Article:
Afrikan Martial Arts Institute

 

 

 

The mission of The Afrikan Martial Arts Institute is to promote and preserve the traditional, indigenous martial arts of Afrika, as conveyed through the system of Egbe Ogun; to focus on adults, as well as children, in our educational activities; and to share the history and cultures of Afrika with our community, through demonstrations, lectures, workshops, classes, films, plays and music.

Our objectives include forming a strong community of martial artists who are skilled in indigenous Afrikan martial arts and / or martial arts of the Diaspora, including the ability to sing, play the instruments, execute the movements and techniques, and have knowledge of the roots, rituals and traditions of Afrikan and Diasporan martial arts.

We encourage our members to promote the ideals of human equality, cultural exchange, and global peace and justice through involvement in projects worldwide.
 
We will continue to learn and develop our martial arts through interaction with other practitioners and we will serve as a cultural force which inspires the appreciation of the Afrikan martial arts.​

THE FIVE PRINCIPLES

The martial arts of Afrika follow Five Basic Principles, which are the principles that govern traditional Afrikan life:

 



THE FOUR ELEMENTS

 



In Afrikan societies, there are four elements, which are considered the vital materials found in every living creature on Earth.  These four elements are:



Earth – The element of Earth represents the stances in the Afrikan martial arts.  Within the Earth Element are Three Foundations:

·     
  Wood – High, narrow stances. Wood stances are extremely mobile and are used for fast, upright fighting and self-defense.

·     
  Stone – Low, wide stances. Stone stances are extremely stable and are used for grappling and for fighting with a weapon.

·       
Metal – Low, narrow stances.  Metal stances are extremely malleable and are used for grappling and ground-fighting.



Air – The element of Air represents the footwork and movements in the Afrikan martial arts.  A practitioner of the Afrikan martial arts can move like a gentle breeze, a gale wind, or a whirlwind.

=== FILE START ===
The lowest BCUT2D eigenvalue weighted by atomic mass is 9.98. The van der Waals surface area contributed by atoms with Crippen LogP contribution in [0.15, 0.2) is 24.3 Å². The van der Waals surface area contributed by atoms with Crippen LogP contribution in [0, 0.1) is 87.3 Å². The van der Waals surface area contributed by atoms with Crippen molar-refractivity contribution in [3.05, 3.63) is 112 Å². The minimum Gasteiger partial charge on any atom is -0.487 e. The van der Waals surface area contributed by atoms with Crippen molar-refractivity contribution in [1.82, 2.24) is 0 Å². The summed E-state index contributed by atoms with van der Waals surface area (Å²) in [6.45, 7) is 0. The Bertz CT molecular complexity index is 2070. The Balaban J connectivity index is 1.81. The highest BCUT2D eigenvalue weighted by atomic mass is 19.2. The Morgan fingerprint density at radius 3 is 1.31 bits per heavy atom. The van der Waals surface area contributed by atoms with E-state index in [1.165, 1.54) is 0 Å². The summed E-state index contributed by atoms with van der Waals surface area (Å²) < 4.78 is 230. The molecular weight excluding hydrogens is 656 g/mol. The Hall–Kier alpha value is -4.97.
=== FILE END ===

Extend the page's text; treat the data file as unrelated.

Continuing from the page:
Fire – The element of Fire represents the masculine energy and techniques in the Afrikan martial arts.  Fire techniques are forceful, penetrating and explosive.

Water – The element of Water represents the feminine energy and techniques in the Afrikan martial arts.  Water techniques are yielding, encircling and deceptively powerful.

 

POLYRHYTHMIC APPLICATION 

Like the Afrikan drum, the techniques in the Afrikan martial arts are polyrhythmic; meaning a practitioner of the Afrikan martial arts seeks to touch his opponent in two or more places at once.  An offense and a defense are usually applied simultaneously, or the offense is the defense.

THE UNBROKEN CIRCLE

The principle of The Unbroken Circle is also referred to as “Call and Response”.  A practitioner of the Afrikan martial arts seeks to blend with, and adapt to, the actions and rhythms of his partner or opponent, creating a never ending circle.  A practitioner of the Afrikan martial arts does not meet force with force, but rather takes his opponent’s force and uses it against him.

THE WIND HAS ONE NAME

The Afrikan martial arts simplify self-defense by dealing not with a specific attack, but with the angle of the attack.  The Afrikan martial arts recognize that there are only fifteen angles an opponent can attack from, so instead of being concerned with the infinite variations of attacks, the Afrikan martial arts deal with finite angles.  The Afrikan martial arts further simplify combat by teaching that every block is a strike and every strike is a block.  Thus, when an Afrikan martial artist learns an offensive technique, he has, in effect learned a defensive technique.

WASTE NO PART OF THE ANIMAL

The Afrikan martial arts stress economy of motion.  The idea is: “If it’s there, use it.”  Thus, if you strike an assailant in the chin with an uppercut, you should continue that upward motion and hit him in the throat with an upward elbow, because after the punch, your elbow is in perfect position to strike your opponent.

  

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